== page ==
A salt substitute that includes less sodium reduced rates of stroke and heart attack in rural China, according to a trial published in the New England Journal of Medicine.
These salt substitutes are a promising intervention in areas where most salt intake comes from home cooking, according to Darwin Labarthe, MD, PhD, MPH, professor of Preventive Medicine in the Division of Epidemiology and a co-author of the study.
“In Northeastern China, or other parts of the world where manufactured foods are still a small part of the food supply, this is an intervention that’s practical,” Labarthe said. “Hundreds of millions of people could benefit.”
Reducing salt intake reduces blood pressure, which is a primary contributor to disease and death from heart attack or stroke. As many as one billion people around the world have uncontrolled high blood pressure, Labarthe said, and that number only continues to grow.
Salt substitutes — in this study, a salt made of a mix of sodium chloride and potassium chloride — have been shown to reduce blood pressure, but their impact on downstream cardiac events had previously not been determined.
In the current study, conducted in 600 villages in Northeastern China, investigators recruited more than 20,000 individuals with a history of high blood pressure or stroke. Study villages were randomized either to receive the salt substitute or to continue using regular salt in home cooking.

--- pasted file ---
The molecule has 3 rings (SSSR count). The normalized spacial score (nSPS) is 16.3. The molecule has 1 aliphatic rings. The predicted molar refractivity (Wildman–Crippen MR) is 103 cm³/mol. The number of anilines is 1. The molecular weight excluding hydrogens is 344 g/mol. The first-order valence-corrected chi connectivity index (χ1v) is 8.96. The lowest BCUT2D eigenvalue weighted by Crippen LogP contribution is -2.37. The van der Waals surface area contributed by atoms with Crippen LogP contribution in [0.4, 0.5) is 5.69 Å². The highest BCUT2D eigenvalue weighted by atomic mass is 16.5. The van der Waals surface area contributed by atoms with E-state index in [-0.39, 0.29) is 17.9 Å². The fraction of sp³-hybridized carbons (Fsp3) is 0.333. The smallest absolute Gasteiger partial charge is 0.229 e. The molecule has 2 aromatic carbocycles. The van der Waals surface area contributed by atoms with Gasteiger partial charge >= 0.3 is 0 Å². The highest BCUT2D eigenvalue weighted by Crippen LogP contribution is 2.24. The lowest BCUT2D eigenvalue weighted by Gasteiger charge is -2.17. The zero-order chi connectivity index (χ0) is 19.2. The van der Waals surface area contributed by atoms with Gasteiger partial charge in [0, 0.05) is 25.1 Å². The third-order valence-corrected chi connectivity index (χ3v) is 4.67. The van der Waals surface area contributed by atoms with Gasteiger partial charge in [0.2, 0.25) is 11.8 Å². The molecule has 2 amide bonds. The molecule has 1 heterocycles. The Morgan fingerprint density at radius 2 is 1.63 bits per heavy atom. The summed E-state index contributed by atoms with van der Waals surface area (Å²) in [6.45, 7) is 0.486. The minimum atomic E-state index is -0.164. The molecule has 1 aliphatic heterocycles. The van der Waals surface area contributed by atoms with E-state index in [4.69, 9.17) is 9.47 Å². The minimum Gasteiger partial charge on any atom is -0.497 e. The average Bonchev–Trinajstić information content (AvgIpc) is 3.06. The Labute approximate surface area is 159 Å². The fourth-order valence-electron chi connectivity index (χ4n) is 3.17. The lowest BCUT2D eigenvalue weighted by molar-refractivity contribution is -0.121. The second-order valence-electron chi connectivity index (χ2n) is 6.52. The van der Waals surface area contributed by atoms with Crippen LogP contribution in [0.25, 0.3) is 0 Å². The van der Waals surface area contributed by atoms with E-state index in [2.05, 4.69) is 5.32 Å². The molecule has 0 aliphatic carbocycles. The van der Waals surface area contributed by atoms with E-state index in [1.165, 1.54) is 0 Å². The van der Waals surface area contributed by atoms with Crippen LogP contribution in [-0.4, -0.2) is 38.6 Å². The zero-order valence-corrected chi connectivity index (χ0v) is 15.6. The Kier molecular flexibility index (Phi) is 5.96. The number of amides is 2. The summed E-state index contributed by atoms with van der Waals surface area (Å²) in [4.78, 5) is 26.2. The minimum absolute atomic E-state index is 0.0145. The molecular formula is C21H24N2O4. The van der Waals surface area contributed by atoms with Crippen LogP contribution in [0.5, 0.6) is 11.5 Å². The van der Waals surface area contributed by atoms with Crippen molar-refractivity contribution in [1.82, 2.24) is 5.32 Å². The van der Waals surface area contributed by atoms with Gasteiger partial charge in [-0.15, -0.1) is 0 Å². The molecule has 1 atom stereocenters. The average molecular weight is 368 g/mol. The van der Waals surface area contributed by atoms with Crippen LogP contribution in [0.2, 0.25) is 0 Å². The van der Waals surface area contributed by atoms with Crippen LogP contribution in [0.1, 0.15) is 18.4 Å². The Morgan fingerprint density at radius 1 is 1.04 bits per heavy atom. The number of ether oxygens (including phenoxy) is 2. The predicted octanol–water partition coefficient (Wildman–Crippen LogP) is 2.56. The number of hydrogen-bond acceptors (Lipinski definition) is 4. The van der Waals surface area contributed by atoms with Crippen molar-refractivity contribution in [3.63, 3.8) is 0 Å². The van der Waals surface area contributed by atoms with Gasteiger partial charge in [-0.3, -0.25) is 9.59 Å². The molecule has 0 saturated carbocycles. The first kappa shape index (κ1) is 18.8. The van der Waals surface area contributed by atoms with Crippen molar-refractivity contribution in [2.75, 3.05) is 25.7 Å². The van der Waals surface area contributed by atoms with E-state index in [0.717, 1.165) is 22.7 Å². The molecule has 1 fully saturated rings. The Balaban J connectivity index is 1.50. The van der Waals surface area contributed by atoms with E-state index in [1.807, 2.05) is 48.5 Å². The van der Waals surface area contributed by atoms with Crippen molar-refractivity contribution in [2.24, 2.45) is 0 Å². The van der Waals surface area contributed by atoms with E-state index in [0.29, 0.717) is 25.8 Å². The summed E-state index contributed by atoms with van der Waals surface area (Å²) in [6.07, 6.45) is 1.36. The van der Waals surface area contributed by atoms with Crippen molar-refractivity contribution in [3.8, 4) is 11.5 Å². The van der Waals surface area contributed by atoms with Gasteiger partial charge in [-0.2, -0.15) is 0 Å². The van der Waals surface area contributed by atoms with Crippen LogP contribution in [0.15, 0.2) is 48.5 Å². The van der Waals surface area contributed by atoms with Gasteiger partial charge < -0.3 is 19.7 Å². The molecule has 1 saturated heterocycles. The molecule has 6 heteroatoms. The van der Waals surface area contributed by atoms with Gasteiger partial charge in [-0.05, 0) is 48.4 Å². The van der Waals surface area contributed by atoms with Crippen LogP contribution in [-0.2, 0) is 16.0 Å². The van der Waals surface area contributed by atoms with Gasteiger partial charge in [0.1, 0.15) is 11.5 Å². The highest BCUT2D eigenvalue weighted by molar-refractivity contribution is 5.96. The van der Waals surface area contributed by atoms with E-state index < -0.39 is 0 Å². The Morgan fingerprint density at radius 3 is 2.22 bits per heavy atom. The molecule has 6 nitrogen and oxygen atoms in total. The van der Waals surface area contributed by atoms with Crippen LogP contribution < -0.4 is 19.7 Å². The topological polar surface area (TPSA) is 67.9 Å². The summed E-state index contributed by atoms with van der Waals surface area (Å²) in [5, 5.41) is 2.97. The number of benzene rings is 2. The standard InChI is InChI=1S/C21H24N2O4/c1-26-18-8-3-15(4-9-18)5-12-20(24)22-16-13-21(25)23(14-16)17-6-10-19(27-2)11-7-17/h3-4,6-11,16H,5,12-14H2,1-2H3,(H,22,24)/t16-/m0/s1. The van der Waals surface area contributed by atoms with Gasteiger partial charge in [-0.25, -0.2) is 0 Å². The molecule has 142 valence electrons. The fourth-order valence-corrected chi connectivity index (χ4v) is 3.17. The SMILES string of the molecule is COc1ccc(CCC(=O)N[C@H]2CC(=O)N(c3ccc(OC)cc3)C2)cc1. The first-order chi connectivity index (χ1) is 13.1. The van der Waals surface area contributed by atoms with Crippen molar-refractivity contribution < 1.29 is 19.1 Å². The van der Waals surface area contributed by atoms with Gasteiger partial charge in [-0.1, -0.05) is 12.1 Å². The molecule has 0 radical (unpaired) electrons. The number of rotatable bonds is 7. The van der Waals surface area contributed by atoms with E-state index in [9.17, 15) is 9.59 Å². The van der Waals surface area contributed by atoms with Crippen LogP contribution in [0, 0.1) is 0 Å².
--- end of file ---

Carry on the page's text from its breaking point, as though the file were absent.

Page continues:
Investigators followed participants for an average of nearly five years, finding that rates of stroke, major cardiovascular events and death were all lower in participants using salt substitutes when compared to participants using regular salt.
The results strongly suggest that salt substitutes — especially those that replace sodium with potassium — are an effective, practical and low-cost cardiovascular disease intervention in areas of the world where home cooking is prevalent, according to Labarthe.
“Salt is being decreased and potassium is being increased, which is also beneficial in lowering blood pressure — so it’s doubly effective,” Labarthe said.
However, for more developed countries — especially in the West — public health must turn to food manufacturers, according to Labarthe.
“The evidence suggests that if food manufactures used salt substitutes in processed foods, that could have a substantial health benefit,” Labarthe said. “Cardiovascular disease is itself a major pandemic, one that’s been with us for a century, and salt substitutes could have a huge impact.”
The study was led by investigators from The George Institute for Global Health in Sydney, Australia.
This study was supported by National Health and Medical Research Council of Australia grants APP1164206, APP1049417 and APP1197709.